Friday, January 14, 2011

Spring 2011 Statement

From Lines of Demarcation [PDF here]:
Many of us are looking back right now at the sets of actions that trace student/worker/faculty opposition to the programmatic final neoliberalizing of the university. We have engaged in various actions over the course of the last two years, some of which we have seen the immediate effects of and some whose effects we have not been able to see or anticipate. Those actions in the second group are the source of much anxiety; we wonder if they have been a waste since they appear not to have advanced anything. We should remember that actions have a dispersed life and bear on our moment in many ways. One way that we can understand this is by the effects that we can see in the actions of our enemies. The administration is shaken. This is evident by the unprecedented police presence on our campuses after the Regents' meeting. They are trying to forcibly enter our meetings, scare us with heavy handed legal consequences. Collectively, we are students, faculty, student-workers, and service workers, we are the classes that make the university, we provide the labor that it uses as capital and cache in its attempt to sell the university as a commodity. They hold us in precarious positions and divide us from one another through bureaucratic distinctions like job titles and degree designations. They pit us against each other, making us think that we have to fight each other for resources. This is a lie. They know that we produce, collectively, the product that they sell and profit from. They keep our wages down and our ability to determine the university by keeping us from aligning with one another. We have learned in the history of our actions that we are already aligned. When we act together, as we have, they cannot stop us. The problem emerges when we are again divided by our fear: fear of sanctions, fear of violence, fear of future retribution. We must not let this be the case. We must remain in solidarity.

It may be easy to feel depressed about the lack of apparent wins, but our actions have had consequences. Now is the time to push those consequences to the conclusions that we want. Let's not let the round of repression from the university, the police, and their allies keep us from reconfiguring the spaces that we live and work in. We are angry at the wave of arrests, home 'visits', police standing guard on our campuses, sending students to jail, and charging them with 'serious' crimes.

The convention of looking backward as one begins something new only reveals what is normally concealed; the past can only exist in the present. We look to the past to get a sense of what to do in the present, but the present is opaque to us too. The present is the name that we give to what has just happened. To be concerned with the present in this way is to think ideologically about what is possible. We can and must think with the conjuncture, not about it. The present that we occupy is under construction at every moment in the sense that we produce the narratives of our actions that give them meaning. We live here. We live now. We act in the relations that we live in if we do this, we move against ideological separation and we move in solidarity. This is to say: they are afraid; if we were not threatening, they would not push back with this force; however, their fear alone isn't a win and it doesn't mean that they can't hurt us. Let's push the situation further. We should begin to disrupt every aspect of business as usual. Engage in every tactic that brings the university to a halt. Solidarity means that we act in concert but not in unification. We should have one demand: the control of the place that we both produce and are produced by. We must do everything we can to disrupt every process that forces us to produce our own debt and hold us accountable for it. Shut down the processes that are mobilized to keep students and workers from controlling the university. Let's realize the relations that capital tries to conceal from us. Categories of hierarchy (graduate students, lecturers, adjuncts, undergraduates, faculty, staff, service workers) though material, conceal the ways in which we are all precariously situated in the institution that we make.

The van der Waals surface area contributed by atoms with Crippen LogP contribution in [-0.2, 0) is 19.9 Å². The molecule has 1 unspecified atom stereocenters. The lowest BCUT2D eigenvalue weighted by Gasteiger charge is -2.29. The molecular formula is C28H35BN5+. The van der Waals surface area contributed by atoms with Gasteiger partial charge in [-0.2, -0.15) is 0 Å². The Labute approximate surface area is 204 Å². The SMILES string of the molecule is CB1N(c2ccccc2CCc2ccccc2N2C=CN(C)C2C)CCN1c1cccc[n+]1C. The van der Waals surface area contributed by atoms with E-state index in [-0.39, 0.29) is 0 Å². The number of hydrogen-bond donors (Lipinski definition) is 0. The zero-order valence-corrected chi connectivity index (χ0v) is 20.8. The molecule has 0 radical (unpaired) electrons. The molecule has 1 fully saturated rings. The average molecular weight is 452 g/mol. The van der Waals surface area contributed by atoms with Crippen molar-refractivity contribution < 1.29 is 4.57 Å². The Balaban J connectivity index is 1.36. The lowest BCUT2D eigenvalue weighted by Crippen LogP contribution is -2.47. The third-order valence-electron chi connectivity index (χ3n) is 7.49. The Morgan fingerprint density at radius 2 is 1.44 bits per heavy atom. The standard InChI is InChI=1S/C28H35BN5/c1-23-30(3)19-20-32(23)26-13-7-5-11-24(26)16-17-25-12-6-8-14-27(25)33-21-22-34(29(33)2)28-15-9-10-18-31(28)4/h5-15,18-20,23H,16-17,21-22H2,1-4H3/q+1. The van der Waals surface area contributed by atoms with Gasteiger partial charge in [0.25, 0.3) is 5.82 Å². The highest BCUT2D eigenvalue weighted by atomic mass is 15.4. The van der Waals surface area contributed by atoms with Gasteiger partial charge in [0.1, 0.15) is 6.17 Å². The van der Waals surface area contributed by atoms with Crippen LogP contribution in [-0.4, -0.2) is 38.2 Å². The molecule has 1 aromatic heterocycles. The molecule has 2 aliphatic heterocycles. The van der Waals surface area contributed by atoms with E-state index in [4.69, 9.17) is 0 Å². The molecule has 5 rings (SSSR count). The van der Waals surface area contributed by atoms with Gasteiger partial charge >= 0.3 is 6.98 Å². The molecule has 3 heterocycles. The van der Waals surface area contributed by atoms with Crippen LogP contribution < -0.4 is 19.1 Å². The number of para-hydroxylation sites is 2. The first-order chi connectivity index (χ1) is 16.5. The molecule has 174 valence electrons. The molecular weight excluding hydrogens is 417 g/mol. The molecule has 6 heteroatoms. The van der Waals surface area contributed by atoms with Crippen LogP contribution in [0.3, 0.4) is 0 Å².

Yudof himself says: "There can be no business as usual." For once, we agree.


  1. Or, you could just leave this place you find so odious. There must be somewhere else on the planet better aligned with you views Going there seems a much more effective way to make everybody involved happier.

  2. Why don't you take the fight to where the "enemies" are. You say 'the university administration' is evil and keeping you down, but 'the administration' is not a single unit, nor is oppressive. People who work in the outreach and counseling offices are in 'the administration,' student affairs employees are in 'the administration,' but you need them.

    The university has to make do with what its parent gives them. You want to hurt the disadvantaged because they can't help you as much as you want. You get angry when the kid has friends who back them up when you try to beat them up. Why don't you stop trying to beat up the kid who is suffering from low income and take it to the tax payers, take it to Sacramento, and take it to the hearts and minds of the people who you want to contribute to and support all of our education at a public university.